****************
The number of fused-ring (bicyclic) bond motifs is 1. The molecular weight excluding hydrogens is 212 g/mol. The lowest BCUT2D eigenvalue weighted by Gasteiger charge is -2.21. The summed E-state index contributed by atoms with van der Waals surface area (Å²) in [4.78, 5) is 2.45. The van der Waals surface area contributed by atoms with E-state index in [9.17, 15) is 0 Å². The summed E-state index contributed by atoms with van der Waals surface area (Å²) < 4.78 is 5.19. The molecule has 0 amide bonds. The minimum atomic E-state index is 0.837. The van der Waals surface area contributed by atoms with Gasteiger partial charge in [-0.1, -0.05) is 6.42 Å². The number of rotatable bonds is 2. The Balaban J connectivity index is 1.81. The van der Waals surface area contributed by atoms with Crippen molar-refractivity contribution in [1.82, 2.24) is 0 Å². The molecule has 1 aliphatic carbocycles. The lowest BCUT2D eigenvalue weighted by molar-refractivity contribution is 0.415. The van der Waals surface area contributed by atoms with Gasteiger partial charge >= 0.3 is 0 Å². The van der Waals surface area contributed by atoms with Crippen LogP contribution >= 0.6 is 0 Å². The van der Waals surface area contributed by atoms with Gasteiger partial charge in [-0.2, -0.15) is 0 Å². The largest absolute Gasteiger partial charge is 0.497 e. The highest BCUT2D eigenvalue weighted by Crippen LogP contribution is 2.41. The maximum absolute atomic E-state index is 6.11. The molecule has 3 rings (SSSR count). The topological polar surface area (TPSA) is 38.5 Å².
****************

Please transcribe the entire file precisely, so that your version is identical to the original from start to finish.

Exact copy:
The number of fused-ring (bicyclic) bond motifs is 1. The molecular weight excluding hydrogens is 212 g/mol. The lowest BCUT2D eigenvalue weighted by Gasteiger charge is -2.21. The summed E-state index contributed by atoms with van der Waals surface area (Å²) in [4.78, 5) is 2.45. The van der Waals surface area contributed by atoms with E-state index in [9.17, 15) is 0 Å². The summed E-state index contributed by atoms with van der Waals surface area (Å²) < 4.78 is 5.19. The molecule has 0 amide bonds. The minimum atomic E-state index is 0.837. The van der Waals surface area contributed by atoms with Gasteiger partial charge in [-0.1, -0.05) is 6.42 Å². The number of rotatable bonds is 2. The Balaban J connectivity index is 1.81. The van der Waals surface area contributed by atoms with Crippen molar-refractivity contribution in [1.82, 2.24) is 0 Å². The molecule has 1 aliphatic carbocycles. The lowest BCUT2D eigenvalue weighted by molar-refractivity contribution is 0.415. The van der Waals surface area contributed by atoms with Gasteiger partial charge >= 0.3 is 0 Å². The van der Waals surface area contributed by atoms with Crippen LogP contribution >= 0.6 is 0 Å². The van der Waals surface area contributed by atoms with Gasteiger partial charge in [-0.2, -0.15) is 0 Å². The largest absolute Gasteiger partial charge is 0.497 e. The highest BCUT2D eigenvalue weighted by Crippen LogP contribution is 2.41. The maximum absolute atomic E-state index is 6.11. The molecule has 3 rings (SSSR count). The topological polar surface area (TPSA) is 38.5 Å².